3. Pour 1/3 cup batter into each prepared cup, almost filling it. Bake the cupcakes on the center rack for 22 minutes, rotating the tins 180 degrees after 15 minutes. The finished cupcakes will bounce back when pressure is applied gently to the center.
4. Let the cupcakes stand in the tins for 20 minutes, then transfer them to a wire rack and cool completely. Using a frosting knife, gently spread 1 tablespoon chocolate frosting over each cupcake. Store the cupcakes in an airtight container in the refrigerator for up to 3 days.
Per cupcake: 197 calories, 2 grams protein, 25 grams carbohydrates, 18 grams sugar, 10 grams fat, no cholesterol, 268 milligrams sodium, 2 grams dietary fiber.
Makes frosting for 24 cupcakes
1 1/2 cups unsweetened soy milk
1/2 cup dry soy milk powder
1/4 cup unsweetened cocoa powder
1 tablespoon coconut flour
1/4 cup agave nectar
1 tablespoon pure vanilla extract
1 cup coconut oil
2 tablespoons fresh lemon juice
1. In a blender or food processor, combine the soy milk, soy powder, cocoa powder, coconut flour, agave nectar, and vanilla. Blend the ingredients for 2 minutes. With the machine running, slowly add the oil and lemon juice, alternating between the two until both are fully incorporated.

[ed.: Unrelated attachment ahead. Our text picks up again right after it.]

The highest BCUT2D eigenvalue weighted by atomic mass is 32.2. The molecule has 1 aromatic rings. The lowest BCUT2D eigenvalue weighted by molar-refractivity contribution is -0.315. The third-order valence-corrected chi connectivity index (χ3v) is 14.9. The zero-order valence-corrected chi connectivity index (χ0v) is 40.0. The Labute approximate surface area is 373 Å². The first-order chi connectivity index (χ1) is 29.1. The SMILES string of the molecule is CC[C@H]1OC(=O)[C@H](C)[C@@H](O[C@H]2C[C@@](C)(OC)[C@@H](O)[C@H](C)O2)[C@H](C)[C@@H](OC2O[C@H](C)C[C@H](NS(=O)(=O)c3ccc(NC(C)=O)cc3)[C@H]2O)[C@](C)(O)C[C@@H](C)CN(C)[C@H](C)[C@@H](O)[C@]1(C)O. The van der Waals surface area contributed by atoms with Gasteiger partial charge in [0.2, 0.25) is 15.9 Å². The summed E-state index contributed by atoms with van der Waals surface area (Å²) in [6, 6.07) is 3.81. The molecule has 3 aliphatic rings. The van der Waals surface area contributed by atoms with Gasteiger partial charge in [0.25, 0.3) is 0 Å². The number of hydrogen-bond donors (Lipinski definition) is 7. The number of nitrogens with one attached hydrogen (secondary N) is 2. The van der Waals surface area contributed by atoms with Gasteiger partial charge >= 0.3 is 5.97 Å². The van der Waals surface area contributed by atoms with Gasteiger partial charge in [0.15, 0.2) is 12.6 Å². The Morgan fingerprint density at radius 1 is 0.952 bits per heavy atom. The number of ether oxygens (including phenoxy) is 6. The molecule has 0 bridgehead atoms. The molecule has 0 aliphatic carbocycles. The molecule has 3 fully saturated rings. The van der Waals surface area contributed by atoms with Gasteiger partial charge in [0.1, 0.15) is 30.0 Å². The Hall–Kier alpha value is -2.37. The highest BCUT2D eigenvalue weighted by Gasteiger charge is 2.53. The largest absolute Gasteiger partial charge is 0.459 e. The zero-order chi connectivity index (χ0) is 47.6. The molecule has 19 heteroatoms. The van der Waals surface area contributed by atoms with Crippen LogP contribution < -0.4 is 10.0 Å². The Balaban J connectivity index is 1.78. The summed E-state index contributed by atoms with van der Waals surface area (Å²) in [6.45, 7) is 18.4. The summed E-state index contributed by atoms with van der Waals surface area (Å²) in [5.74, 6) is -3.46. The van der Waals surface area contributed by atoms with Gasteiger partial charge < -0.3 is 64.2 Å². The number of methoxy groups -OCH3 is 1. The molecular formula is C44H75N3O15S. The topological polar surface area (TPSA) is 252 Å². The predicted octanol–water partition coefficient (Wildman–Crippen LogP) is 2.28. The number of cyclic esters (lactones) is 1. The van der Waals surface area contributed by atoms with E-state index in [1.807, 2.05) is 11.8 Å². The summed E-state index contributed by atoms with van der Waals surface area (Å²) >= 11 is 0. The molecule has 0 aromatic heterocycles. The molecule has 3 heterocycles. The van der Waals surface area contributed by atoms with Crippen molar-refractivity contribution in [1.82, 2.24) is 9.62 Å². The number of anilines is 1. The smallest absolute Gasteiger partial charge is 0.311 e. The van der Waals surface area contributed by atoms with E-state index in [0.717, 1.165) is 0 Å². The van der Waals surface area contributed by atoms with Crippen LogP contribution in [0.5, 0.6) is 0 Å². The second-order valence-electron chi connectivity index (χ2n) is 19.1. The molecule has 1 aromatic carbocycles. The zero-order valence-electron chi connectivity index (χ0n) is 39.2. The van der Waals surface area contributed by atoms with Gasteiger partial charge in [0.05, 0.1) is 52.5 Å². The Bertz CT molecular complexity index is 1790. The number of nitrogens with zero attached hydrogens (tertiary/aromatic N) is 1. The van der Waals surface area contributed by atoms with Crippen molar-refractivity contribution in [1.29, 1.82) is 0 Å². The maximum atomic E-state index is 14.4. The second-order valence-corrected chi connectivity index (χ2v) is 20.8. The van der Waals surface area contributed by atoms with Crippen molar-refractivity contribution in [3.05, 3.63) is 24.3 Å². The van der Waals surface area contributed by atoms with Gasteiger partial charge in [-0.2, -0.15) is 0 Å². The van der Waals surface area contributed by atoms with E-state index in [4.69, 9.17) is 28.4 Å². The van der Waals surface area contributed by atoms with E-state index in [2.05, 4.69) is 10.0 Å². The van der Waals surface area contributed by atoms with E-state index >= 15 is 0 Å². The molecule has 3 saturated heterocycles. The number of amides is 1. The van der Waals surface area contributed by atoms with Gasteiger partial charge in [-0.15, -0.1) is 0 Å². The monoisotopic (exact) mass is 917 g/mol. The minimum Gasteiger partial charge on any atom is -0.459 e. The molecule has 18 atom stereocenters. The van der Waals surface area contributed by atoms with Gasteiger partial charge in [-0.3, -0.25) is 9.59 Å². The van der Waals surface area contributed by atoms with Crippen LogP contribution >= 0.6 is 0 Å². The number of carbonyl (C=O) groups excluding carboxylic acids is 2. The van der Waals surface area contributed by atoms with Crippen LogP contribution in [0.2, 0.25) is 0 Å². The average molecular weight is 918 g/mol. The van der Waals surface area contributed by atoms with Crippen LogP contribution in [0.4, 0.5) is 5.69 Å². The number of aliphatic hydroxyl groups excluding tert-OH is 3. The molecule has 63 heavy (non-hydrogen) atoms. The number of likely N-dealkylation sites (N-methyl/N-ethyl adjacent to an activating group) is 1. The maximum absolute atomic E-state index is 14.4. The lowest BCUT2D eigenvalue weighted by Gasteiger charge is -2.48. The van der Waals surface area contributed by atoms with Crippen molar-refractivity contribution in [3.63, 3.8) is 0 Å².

2. Pour the mixture into an airtight container and refrigerate for 6 hours or for up to 1 month.
- From Babycakes (Clarkson Potter)
Per cupcake: 108 calories, 3 grams protein, 5 grams carbohydrates, 3 grams sugar, 10 grams fat, no cholesterol, 19 milligrams sodium, 1 gram dietary fiber.
Kale Tart With Cranberries
Makes 6 servings
1 1/2 cups blanched almond flour
1/2 teaspoon sea salt
1 tablespoon minced fresh rosemary or scallions (white and green parts)
1/4 cup grapeseed oil
1 tablespoon water
For the tart filling:
2 cups coarsely chopped kale
1 tablespoon thinly sliced shallots
1/2 teaspoon sea salt
3 large eggs, whisked
1/4 cup dried cranberries
1/4 cup pine nuts
1. Preheat the oven to 350 degrees F.
2. Make the crust: In a large bowl, combine the almond flour, salt, and rosemary or scallions.
3. In a medium bowl, whisk together the grapeseed oil and water. Stir the wet ingredients into the almond flour mixture until thoroughly combined. Then press the dough into a 9-inch tart pan.
4. Bake for 15 to 20 minutes, until golden brown. remove from the oven and let cool completely before filling.
5. Make the filling: In a large pot with a steamer basket, wilt the kale over medium heat for 2 to 3 minutes, until bright green.
6. Place the kale, shallots and salt in a food processor and pulse until well blended. Transfer the kale mixture to a bowl and stir in the eggs, cranberries, and pine nuts. Pour the mixture into the cooled crust.
7. Bake for 15 to 20 minutes, until browned around the edges and cooked through. Let the tart cool in the pan for 30 minutes, then serve.
- From The Gluten-Free, Almond Flour Cookbook (Celestial Arts)